Climate Progress yesterday pointed to data on European wind power growth, including an estimate for 2010. This date comes mostly from a European Wind Energy Association report. I was interested to compare this to fossil fuel usage in Europe to see how much progress is being made towards a fossil-fuel free future. First I plot here the total installed nameplate capacity of wind power, as well as the new addition each year:
Looking at the annual growth rate in the installed capacity, that gives the following:
Growth is slowing down (as one would expect: it's always much harder to grow a big thing than a small thing), but the second derivative is dropping also - growth is not slowing as fast as it did.
To compare this to fossil fuel use, I computed the oil, coal, and natural gas usage for the EU-15: Austria, Belgium, Denmark, Finland, France, Germany, Greece, Ireland, Italy, Luxembourg, the Netherlands, Portugal, Spain, Sweden and the United Kingdom. That data looks as follows, expressed in millions of barrels/day of oil equivalent.
(Here I used BP data and converted from MTOE to MBOE via a factor of 7).
Comparing the wind power to the fossil fuel usage in a fair way is not straightforward. On the one hand, windmills produce below the nameplate capacity a lot of the time, with capacity factors often in the range of 20-30% (I don't have good Europe wide statistics). On the other hand, at least the output is electricity which can generally be put directly to use with 80-90% efficiency after accounting for transmission and conversion losses. Fossil fuel power plants and internal combustion engines have thermodynamic efficiencies that can range in the ballpark of 15%-60%, and if it's a power plant, there is then the same electricity transmission and conversion issue.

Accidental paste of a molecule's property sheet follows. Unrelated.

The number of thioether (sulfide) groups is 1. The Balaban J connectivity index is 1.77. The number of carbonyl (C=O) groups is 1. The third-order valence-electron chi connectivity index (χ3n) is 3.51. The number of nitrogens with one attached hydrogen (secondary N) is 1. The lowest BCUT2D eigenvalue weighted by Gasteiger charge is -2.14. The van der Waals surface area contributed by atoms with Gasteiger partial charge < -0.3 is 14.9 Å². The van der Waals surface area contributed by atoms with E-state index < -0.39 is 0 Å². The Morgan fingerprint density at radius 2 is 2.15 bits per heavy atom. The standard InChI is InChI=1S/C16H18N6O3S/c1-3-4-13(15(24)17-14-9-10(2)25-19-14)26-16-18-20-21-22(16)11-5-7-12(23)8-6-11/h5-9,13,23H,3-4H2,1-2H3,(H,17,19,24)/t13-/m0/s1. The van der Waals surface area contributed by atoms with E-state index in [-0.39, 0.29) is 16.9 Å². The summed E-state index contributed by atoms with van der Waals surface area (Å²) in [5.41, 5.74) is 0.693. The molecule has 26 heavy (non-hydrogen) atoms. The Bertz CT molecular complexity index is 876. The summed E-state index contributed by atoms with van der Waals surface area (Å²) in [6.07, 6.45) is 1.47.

Since I don't have the data to account for these things fully, I just directly divide the wind power by the fossil fuel usage to produce a "Simple Wind/Fossil Ratio". I would guess that favors the wind slightly - that the average wind capacity factor is lower than the average fossil fuel conversion efficiency), but it will get us in the right ballpark.
That ratio looks like this:
Europe is up to wind being about 5% of fossil fuel consumption.
If we then project that out, assuming as a very rough approximation that growth from here on out is at an average of 10%/year, we would get:
Note - this is not a forecast, it's a rough extrapolation to get the general scale of things. It seems to me unlikely that Europe is big enough to run entirely on wind power - it's not sufficiently above the synoptic scale, so a renewable Europe would probably have to run on a mix of renewables, and probably trade power with North Africa etc.
But still, it gives some sense of the scale of a possible European renewables build-out. It's not crazy to think of a fully renewable powered Europe by 2050, on the present rate of progress.